Penn Researchers: Beautifying A Neighborhood May Make It Safer
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by Pat Loeb
PHILADELPHIA (CBS) — Researchers at the University of Pennsylvania have found a connection between sprucing up vacant lots and reducing crime.
Penn Epidemiologist Charles Branas looked at crime statistics before and after the Pennsylvania Horticulture Society cleared and planted thousands of vacant lots. His findings determined that neighborhoods were not only made prettier, but they had become safer.
“Gun violence went down around the areas of green vacant lots and we think that’s for a couple of reasons,” Branas said. “One, it enhanced the connectedness of the neighbors in that area around the vacant lot, but we also think that greening and cleaning a vacant lots reduced the opportunity to hide illegal guns.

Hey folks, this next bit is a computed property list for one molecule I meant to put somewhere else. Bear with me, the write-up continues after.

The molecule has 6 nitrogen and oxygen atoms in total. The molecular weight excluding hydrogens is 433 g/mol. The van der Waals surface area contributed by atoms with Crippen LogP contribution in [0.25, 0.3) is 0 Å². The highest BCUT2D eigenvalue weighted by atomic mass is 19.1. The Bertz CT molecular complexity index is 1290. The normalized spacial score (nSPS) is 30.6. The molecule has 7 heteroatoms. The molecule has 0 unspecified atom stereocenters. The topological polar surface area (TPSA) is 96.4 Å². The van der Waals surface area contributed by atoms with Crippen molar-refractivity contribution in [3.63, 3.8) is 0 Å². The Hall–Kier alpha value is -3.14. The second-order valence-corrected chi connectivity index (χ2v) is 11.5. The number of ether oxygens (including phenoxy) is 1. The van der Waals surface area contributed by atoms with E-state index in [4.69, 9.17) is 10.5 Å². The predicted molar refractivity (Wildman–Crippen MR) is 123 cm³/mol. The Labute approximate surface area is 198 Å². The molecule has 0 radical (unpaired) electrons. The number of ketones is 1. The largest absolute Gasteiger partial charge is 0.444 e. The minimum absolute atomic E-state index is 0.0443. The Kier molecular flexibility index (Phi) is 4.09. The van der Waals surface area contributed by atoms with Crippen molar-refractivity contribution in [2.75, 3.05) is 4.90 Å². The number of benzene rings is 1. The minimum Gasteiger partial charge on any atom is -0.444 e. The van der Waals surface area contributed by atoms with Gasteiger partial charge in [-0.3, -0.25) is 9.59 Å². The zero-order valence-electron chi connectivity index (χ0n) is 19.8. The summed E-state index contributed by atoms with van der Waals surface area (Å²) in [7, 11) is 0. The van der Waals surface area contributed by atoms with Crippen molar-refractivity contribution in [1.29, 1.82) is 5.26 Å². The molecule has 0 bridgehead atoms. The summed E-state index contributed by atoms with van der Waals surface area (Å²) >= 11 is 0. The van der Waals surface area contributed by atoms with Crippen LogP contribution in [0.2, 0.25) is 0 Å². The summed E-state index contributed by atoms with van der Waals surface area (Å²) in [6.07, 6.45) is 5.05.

Branas noted the study supports the “broken windows” theory, that a more orderly environment leads to crime reduction. The intersection of 7th Street and Germantown Avenue is an example.
“It’s more like a rural area,” said resident Charles Bland. “Because it’s pretty nice and quiet.
Bland said when he moved there, the lot next to his house was a mess.
“They would throw empty beer bottles and trash,” he said. “But once we cleaned it and maintained it, it looked like this.”
According to Branas, health issues improved, as well.
“We also found for select areas of Philadelphia that stress was reduced and that people exercised more,” he added.
Now every corner at the six-point intersection is green.